John Silkin

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This article is about the politician. For the poet, see Jon Silkin.
The Right Honourable
John Silkin
Shadow Secretary of State for Defence
In office
24 November 1981 – 26 October 1984
Leader Michael Foot
Neil Kinnock
Preceded by Brynmor John
Succeeded by Denzil Davies
Shadow Leader of the House of Commons
In office
8 December 1980 – 30 October 1983
Leader Michael Foot
Preceded by Michael Foot
Succeeded by Peter Shore
Shadow Secretary of State for Industry
In office
14 July 1979 – 8 December 1980
Leader James Callaghan
Preceded by John Biffen
Succeeded by Stanley Orme
Minister of State for Agriculture, Fisheries and Food
In office
10 September 1976 – 4 May 1979
Prime Minister James Callaghan
Preceded by Fred Peart
Succeeded by Peter Walker
Minister of State for Local Government and Planning
In office
7 March 1974 – 10 September 1976
Prime Minister Harold Wilson
James Callaghan
Preceded by Graham Page (Local Government and Development)
Succeeded by Office Abolished
Minister of Public Buildings and Works
In office
30 April 1969 – 19 June 1970
Prime Minister Harold Wilson
Preceded by Bob Mellish
Succeeded by Julian Amery
Government Chief Whip in the Commons
Parliamentary Secretary to the Treasury
In office
4 July 1966 – 30 April 1969
Prime Minister Harold Wilson
Preceded by Edward Short
Succeeded by Bob Mellish
Member of Parliament
for Lewisham Deptford
In office
28 February 1974 – 11 June 1987
Preceded by Constituency Created
Succeeded by Joan Ruddock
Member of Parliament
for Deptford
In office
4 July 1963 – 28 February 1974
Preceded by Leslie Plummer
Succeeded by Constituency Abolished
Personal details
Born (1923-03-18)18 March 1923
Died 26 April 1987(1987-04-26) (aged 64)
Political party Labour
Alma mater University of Wales
Trinity Hall, Cambridge

John Ernest Silkin, PC (18 March 1923 – 26 April 1987) was an English Labour politician and solicitor.

He was the third son of Lewis Silkin, 1st Baron Silkin, and a younger brother of Samuel Silkin, Baron Silkin of Dulwich. He was educated at Dulwich College, the University of Wales and Trinity Hall at Cambridge. Silkin served in the Royal Naval Volunteer Reserve from 1942 to 1946. He was commissioned as a sub-lieutenant in 1943, serving in the East Indies Fleet, Eastern Fleet and Pacific Fleet aboard HMS King George V and HMS Formidable, and ashore at Anderson, Ceylon (FECB). He was later promoted lieutenant. He was demobilised in 1946 and returned to Cambridge.

Silkin was admitted as a solicitor in 1950 and worked for his father's law practice in London.

He contested the seat of St Marylebone at the General Election for the Labour Party in 1950, West Woolwich in 1951 and South Nottingham in 1959. He served as a councillor in the Metropolitan Borough of St Marylebone (1962–63) and was elected to the House of Commons for the first time in July 1963. He served as the Labour Member of Parliament for Deptford (1963–74) and for Lewisham, Deptford (1974–87).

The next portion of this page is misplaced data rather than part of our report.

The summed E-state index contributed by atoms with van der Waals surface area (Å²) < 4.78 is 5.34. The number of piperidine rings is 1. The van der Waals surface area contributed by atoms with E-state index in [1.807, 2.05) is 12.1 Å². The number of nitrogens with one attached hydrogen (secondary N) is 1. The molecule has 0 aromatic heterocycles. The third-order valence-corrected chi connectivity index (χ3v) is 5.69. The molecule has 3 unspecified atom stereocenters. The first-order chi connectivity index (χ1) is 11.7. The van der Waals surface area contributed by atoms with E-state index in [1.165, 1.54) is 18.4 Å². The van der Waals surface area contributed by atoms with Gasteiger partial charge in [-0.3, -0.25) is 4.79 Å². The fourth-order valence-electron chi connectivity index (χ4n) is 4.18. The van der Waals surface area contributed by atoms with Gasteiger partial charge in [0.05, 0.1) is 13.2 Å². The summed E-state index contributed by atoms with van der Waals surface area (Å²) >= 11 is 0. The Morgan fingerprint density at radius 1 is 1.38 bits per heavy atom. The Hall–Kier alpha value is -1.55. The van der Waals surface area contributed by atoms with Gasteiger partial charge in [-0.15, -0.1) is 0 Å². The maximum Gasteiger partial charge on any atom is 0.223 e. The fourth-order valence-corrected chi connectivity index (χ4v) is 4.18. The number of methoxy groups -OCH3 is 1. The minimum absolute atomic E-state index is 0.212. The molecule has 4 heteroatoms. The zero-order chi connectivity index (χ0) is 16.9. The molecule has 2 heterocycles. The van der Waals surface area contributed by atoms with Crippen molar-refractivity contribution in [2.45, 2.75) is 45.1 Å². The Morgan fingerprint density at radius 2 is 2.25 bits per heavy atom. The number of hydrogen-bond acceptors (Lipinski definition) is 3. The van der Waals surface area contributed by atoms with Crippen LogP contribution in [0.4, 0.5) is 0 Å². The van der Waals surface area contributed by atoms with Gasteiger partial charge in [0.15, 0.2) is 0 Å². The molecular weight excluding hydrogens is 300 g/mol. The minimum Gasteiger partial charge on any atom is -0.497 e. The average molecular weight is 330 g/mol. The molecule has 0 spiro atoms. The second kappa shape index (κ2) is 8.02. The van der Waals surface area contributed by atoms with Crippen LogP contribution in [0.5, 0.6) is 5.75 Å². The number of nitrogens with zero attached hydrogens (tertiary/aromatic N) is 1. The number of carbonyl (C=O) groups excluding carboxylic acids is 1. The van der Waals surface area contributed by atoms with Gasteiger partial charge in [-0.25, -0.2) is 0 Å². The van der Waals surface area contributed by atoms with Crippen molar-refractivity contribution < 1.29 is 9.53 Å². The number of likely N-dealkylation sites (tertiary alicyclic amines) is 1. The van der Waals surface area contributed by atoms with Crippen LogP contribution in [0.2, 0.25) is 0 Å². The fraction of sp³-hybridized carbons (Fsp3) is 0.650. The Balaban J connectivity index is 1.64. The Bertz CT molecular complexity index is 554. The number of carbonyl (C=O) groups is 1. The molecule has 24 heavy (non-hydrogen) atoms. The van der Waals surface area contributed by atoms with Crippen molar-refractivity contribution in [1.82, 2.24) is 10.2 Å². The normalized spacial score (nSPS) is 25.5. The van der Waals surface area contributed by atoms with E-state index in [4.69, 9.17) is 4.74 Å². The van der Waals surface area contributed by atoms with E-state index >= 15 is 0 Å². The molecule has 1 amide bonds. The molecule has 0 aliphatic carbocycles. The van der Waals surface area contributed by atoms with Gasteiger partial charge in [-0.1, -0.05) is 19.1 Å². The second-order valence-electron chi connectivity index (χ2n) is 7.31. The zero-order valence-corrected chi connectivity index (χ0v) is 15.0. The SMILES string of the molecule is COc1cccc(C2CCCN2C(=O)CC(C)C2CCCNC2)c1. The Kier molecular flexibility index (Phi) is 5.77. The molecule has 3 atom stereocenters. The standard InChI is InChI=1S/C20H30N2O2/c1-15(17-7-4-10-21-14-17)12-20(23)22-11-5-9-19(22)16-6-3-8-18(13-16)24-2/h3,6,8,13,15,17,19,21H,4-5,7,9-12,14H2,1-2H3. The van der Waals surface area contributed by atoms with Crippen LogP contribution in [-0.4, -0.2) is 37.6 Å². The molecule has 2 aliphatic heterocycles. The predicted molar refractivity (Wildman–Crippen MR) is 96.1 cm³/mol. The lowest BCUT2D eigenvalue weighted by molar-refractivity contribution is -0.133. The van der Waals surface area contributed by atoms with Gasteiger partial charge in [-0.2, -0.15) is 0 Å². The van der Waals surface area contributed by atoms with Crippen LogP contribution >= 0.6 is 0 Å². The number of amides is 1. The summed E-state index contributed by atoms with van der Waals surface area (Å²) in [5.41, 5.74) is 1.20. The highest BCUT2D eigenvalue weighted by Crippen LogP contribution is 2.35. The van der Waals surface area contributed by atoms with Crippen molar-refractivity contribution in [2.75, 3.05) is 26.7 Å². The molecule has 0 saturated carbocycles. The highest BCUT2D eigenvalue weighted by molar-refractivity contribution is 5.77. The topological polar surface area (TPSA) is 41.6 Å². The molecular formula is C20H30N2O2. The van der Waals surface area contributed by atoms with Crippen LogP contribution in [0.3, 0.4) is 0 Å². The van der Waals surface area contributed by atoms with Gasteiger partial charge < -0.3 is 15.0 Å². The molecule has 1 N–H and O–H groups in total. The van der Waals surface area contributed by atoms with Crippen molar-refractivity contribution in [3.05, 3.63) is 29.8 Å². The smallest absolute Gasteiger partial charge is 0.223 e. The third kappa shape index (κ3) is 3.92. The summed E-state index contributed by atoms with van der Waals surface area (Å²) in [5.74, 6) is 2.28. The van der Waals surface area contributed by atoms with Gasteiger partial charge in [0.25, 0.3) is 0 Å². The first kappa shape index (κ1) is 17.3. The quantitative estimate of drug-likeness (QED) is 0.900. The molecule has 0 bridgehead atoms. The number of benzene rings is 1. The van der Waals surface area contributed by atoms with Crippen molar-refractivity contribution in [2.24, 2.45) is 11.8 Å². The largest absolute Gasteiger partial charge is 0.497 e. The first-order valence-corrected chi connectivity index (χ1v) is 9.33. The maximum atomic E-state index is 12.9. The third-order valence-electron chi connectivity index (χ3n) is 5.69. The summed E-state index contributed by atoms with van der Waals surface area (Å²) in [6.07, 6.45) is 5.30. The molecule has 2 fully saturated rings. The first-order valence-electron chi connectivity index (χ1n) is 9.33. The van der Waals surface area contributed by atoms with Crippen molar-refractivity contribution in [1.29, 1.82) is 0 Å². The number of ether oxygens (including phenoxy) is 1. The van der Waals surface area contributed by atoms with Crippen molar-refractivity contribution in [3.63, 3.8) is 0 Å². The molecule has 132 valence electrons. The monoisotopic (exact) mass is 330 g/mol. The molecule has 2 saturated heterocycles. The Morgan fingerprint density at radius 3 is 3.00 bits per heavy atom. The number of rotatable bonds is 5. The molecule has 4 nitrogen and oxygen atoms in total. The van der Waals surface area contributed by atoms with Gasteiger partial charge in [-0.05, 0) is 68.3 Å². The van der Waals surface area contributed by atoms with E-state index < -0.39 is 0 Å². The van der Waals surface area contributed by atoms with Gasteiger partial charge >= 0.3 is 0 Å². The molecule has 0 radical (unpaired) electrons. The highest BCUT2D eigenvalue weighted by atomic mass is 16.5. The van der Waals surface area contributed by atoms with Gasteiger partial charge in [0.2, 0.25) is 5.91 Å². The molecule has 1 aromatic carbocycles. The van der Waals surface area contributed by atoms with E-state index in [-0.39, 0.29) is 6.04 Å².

He was appointed to the Privy Council in 1966. He served as a Government Chief Whip (1966–69) and as the deputy leader of the House of Commons (1968–69). He was appointed as the Minister of Public Buildings and Works (1969–70) and the Minister for Planning and Local Government in the Department for the Environment (1974–76). He served as the Minister of Agriculture, Fisheries and Food (1976–79).

In opposition, Silkin was an unsuccessful candidate in the 1980 Labour leadership election following the resignation of James Callaghan and in the deputy leadership election in 1981. He served as Opposition Spokesman on Industry (1979–80), Shadow Leader of the House of Commons (1980–83), Shadow Defence Secretary (1981–83) and the Dairy Industry Arbitrator (1986–87).

He was married to the actress Rosamund John from 1950 until his early death in 1987. Their son Rory L. F. Silkin was born in 1954.

Silkin's publication Changing Battlefields: The Challenge to the Labour Party appeared posthumously. His papers were given to the Churchill Archives Centre by his widow in February 1990. These cover his Parliamentary and Ministerial career, as well as his other public interests, such as the Channel Tunnel, the European Economic Community and the dairy industry. There is material of particular interest concerning his relationship with his Constituency Labour Party in Deptford and on the Labour Party Leadership and Deputy Leadership Elections in 1980 and 1981.

External links[edit]

Parliament of the United Kingdom
Preceded by
Leslie Plummer
Member of Parliament for Deptford
19631974
Constituency abolished
New constituency Member of Parliament for Lewisham Deptford
19741987
Succeeded by
Joan Ruddock
Political offices
Preceded by
Sydney Irving
Labour Deputy Chief Whip in the House of Commons
1966
Succeeded by
Charles Grey
Treasurer of the Household
1966
Preceded by
Edward Short
Government Chief Whip in the House of Commons
1966–1969
Succeeded by
Bob Mellish
Parliamentary Secretary to the Treasury
1966–1969
Preceded by
Bob Mellish
Minister of State for Public Buildings and Works
1969–1970
Succeeded by
Julian Amery
Preceded by
Graham Page
as Minister of State for Local Government and Development
Minister of State for Local Government and Planning
1974–1976
Position abolished
Preceded by
Fred Peart
Minister of State for Agriculture, Fisheries and Food
1976–1979
Succeeded by
Peter Walker